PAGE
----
If I said the words, “My money don’t jiggle jiggle, it folds”, what’s your first reaction?
If you said, I have no idea what you’re talking about, then this post is for you.
But the rest of you know what I’m talking about and are probably humming it right now — it’s part of a viral TikTok video that has over 40 million views to it with countless more views with people dancing to it. Words can’t do it justice, but basically, according to Mashable, it is “an auto tuned clip of British-American journalist Louis Theroux on Chicken Shop Date with Amelia Dimoldenberg, a YouTube series where Dimoldenberg conducts charmingly awkward interviews that resemble a first date.”
40 million (!) on an auto-tuned clip of a journalist, you say?
Right? And yet, for those that haven’t heard of it, that’s really the point. There is a whole new online world out there that isn’t using the conventional means to communicate with people.
In fact, unions have discovered that TikTok is an up and coming vehicle for organizing and communicating with Gen-Z workers.
Wired recently issued a post on this very subject titled “A TikTok Army is Coming for Union Busters”. It recounts how the app is being used to target Starbucks and now Amazon in union organizing efforts.
Here’s the quote from one of the organizers:
“What I’m hoping is that we created a new generation of organizers who understand digital tactics and social media algorithms better than most past organizers… Now we have this knowledge of how to run campaigns successfully, how to get people out to vote, how to go beyond views and actually make a tangible difference. And now, we’re all real organizers. Digital organizing is legitimate organizing.”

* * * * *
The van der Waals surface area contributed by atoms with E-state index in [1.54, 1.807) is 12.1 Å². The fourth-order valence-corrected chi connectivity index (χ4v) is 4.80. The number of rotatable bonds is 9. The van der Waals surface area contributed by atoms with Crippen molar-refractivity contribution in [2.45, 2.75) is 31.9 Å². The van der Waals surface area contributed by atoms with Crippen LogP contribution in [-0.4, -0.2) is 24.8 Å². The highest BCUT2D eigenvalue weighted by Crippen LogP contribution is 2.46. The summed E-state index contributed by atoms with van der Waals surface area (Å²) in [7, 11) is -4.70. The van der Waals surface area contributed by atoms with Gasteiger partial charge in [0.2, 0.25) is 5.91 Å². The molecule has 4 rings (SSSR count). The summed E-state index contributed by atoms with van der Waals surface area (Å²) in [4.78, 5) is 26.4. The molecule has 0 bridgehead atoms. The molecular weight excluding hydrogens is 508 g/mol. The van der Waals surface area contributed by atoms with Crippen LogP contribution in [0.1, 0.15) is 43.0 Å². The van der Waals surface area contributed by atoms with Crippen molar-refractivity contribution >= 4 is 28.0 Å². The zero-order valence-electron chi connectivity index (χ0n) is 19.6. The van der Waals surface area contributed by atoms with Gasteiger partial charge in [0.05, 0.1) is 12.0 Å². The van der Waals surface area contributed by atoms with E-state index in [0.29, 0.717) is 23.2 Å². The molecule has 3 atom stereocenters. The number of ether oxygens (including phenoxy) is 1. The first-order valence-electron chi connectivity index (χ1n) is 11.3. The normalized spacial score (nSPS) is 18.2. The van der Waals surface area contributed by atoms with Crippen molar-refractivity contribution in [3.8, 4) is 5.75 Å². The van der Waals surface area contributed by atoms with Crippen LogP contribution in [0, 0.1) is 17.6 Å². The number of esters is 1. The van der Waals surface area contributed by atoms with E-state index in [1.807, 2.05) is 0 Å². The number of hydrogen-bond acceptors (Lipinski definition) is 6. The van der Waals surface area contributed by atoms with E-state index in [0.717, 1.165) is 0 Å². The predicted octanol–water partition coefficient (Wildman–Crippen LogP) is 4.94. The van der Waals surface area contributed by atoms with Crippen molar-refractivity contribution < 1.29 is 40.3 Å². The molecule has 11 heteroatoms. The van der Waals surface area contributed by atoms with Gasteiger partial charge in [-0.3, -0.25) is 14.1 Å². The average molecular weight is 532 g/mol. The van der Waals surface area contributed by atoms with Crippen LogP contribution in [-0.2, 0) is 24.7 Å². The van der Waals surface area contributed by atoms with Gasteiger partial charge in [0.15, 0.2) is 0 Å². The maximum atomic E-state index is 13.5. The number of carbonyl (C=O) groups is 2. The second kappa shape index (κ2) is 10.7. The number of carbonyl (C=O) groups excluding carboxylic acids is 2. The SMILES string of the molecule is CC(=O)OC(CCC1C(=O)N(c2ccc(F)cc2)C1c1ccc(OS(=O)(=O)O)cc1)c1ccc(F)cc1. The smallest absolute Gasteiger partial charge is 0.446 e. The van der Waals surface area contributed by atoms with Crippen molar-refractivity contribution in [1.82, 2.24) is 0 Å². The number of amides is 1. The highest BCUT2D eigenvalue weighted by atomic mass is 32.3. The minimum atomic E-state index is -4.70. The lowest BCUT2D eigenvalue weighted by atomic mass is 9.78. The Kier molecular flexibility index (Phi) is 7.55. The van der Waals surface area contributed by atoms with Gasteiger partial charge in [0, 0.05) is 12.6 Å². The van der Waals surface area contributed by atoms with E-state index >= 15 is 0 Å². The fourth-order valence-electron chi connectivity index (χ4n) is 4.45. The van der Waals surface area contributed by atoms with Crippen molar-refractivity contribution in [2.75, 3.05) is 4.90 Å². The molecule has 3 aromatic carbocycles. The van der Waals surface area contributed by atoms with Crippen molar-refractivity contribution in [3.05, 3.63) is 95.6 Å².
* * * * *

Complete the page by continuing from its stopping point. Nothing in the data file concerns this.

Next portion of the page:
34th Street magazine has a good companion article about one of the first Starbucks in the nation to unionize — right on the edge of the Penn campus.
Which takes me back to the bill recently passed in the General Assembly which would ban so-called “captive audience” meetings by employers. Putting aside the legality of such a bill, an unintended consequence of the bill is that it may speed up the demise of the use of these meetings and force employers to adapt.
That’s probably a good thing for employers that do not necessarily think a union would be the best thing for their workplace. As such, employers must begin to understand that unions are now adapting their strategies for modern-day technology; employers need to do the same.
And that means Twitter, Instagram and TikTok are all important social media tools for employers to understand.
You may not care if your money goes “jiggle jiggle”, but making sure you know that it does may help you become aware of a union-organizing campaign and figure out how you want to address it.